Aung San Suu Kyi calls on the world to closely watch the Myanmar election

Aung San Suu Kyi [Wikimedia]

As official campaigning starts in Myanmar’s long-awaited general election the leader of the National League for Democracy, Aung San Suu Kyi called on the world to keep a close eye on the process.

The NLD is widely expected to win the 8 November poll, which will be the first democratic election since the end of military rule

“We hope that the world understands how important it is for us to have free and fair elections”, said the NLD leader in a video message broadcasted by Euronews today (9 September). “Please help us by observing what happens before the elections, during the elections, and, crucially, after the elections. This is the best contribution you can make to peace and democracy in this country.”

On 21 August, the EU said it has agreed to send observers to historic upcoming Myanmar elections in an effort to “strengthen democracy” in the former military-run nation.

>>Read: EU agrees to observe historic Myanmar election

Myanmar President Thein Sein today (9 September) made his first public appearance since the start of a campaign, meeting leaders of ethnic minority guerrilla groups for ceasefire talks in the capital Naypyitaw.

Clinching the deal with rebel groups would be a political win for Thein Sein, who made it his top priority, boosting the chances of his ruling Union Solidarity and Development Party in the first general elections since the end of military rule.

But a deal with all ethnic armies is unlikely, experts say, with some groups excluded from the talks, as fighting in the restive Kokang region along Myanmar’s border with China has continued unabated since February.

Representatives of five main groups from about 16 participating in the talks met Thein Sein. The groups included the Karen National Union, the Kachin Independence Organisation and the Karenni National Progressive Party.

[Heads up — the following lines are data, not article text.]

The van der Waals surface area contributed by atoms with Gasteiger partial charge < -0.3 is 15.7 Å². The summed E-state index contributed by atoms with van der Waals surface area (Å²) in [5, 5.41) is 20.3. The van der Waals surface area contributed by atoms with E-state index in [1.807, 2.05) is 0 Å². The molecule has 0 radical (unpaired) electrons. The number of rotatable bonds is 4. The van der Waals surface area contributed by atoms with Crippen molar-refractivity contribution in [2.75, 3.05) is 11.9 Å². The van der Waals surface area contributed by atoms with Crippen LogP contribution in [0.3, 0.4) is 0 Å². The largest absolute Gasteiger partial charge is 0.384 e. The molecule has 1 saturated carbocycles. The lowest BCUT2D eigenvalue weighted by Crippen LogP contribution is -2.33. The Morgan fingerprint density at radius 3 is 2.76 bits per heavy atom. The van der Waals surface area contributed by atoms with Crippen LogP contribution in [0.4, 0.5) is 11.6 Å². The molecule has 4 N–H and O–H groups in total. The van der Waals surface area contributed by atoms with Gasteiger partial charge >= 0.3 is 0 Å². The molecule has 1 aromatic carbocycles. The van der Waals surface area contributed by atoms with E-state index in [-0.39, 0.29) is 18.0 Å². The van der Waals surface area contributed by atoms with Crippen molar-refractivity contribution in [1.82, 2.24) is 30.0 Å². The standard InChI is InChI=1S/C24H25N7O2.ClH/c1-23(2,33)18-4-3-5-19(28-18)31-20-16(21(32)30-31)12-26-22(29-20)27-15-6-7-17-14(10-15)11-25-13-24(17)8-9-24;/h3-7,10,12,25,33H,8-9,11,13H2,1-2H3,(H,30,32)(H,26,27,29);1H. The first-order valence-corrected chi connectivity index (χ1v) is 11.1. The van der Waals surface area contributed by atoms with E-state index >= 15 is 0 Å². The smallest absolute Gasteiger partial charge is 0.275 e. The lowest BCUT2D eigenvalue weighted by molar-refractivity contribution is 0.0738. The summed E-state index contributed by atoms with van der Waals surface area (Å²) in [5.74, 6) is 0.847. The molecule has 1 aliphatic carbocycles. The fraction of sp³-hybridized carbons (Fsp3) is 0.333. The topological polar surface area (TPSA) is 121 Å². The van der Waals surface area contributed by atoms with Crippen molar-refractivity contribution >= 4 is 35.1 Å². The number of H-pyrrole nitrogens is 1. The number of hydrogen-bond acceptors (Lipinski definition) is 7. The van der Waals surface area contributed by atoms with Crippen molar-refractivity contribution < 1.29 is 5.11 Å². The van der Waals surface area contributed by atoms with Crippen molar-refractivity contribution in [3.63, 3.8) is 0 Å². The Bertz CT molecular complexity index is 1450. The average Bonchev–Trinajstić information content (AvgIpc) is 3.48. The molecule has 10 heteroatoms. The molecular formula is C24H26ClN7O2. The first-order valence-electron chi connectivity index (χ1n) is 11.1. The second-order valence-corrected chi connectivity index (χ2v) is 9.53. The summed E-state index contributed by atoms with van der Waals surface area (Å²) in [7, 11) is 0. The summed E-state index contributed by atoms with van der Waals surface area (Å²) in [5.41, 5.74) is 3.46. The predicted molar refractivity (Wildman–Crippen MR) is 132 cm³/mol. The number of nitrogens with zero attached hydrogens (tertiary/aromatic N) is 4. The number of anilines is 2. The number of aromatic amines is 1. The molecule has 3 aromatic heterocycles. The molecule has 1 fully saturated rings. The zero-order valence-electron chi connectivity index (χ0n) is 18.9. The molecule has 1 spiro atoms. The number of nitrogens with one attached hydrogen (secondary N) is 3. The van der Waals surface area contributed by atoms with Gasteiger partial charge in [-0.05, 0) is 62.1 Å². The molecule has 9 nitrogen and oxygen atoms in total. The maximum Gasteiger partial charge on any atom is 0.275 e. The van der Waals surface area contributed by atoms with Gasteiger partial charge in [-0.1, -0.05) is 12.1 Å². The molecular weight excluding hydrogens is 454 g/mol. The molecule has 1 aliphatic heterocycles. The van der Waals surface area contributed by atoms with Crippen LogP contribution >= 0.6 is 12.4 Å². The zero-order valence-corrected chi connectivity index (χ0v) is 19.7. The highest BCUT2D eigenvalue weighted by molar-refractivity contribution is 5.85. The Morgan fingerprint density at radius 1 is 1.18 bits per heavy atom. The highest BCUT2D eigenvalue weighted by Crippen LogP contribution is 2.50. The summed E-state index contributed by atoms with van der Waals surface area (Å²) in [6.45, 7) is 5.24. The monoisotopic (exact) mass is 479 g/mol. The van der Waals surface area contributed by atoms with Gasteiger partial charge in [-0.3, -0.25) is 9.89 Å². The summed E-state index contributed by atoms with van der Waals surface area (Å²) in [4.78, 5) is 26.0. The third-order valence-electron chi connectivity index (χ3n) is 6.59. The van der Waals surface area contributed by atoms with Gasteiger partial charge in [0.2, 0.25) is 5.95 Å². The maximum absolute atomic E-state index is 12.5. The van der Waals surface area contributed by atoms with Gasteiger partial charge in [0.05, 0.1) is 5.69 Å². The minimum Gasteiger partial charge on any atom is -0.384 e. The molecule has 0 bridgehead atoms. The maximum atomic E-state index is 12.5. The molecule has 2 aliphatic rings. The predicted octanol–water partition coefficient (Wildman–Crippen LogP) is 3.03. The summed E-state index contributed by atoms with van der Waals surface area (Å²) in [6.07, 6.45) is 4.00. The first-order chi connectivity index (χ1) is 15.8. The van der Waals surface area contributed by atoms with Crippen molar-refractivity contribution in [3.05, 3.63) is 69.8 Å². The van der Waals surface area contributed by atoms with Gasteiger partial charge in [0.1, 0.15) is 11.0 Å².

“I’d like to stress the importance of peace in the transition to democracy,” Thein Sein said at the opening of the talks. “Without peace, it is not possible. I hope today’s summit will pave the way to signing the nationwide ceasefire agreement by the end of September.”

The president is not running in elections, but the Myanmar constitution allows lawmakers, who select the president, to vote in a person from outside parliament, so giving Thein Sein a chance for reelection.

The draft of the agreement was hammered out during almost two years of gruelling negotiations, but ethnic armed groups have refused to sign it, urging the government to amend the constitution and grant ethnic minorities more autonomy.

Tension between Myanmar’s ethnic minorities and the majority Burmans, who dominate the government, has prompted many groups to take up arms and fight the military on the fringes of the country since independence in 1948.

Aung San Suu Kyi last week urged the rebels not to rush the deal, but work slowly on a pact to ensure lasting peace and stability. She said all groups should be included in the accord.

Suu Kyi’s NDL is expected to win the election. Thein Sein’s USDP won the last general poll held under military rule in 2010, widely condemned as rigged in its favour. The USDP is now likely to lose many seats.

In the first showdown of the election campaign, Suu Kyi will on Thursday (10 September) meet voters in Kayah state, where powerful Minister of the President’s Office Soe Thein, the architect of Thein Sein’s economic reforms, is running for a seat in the election.

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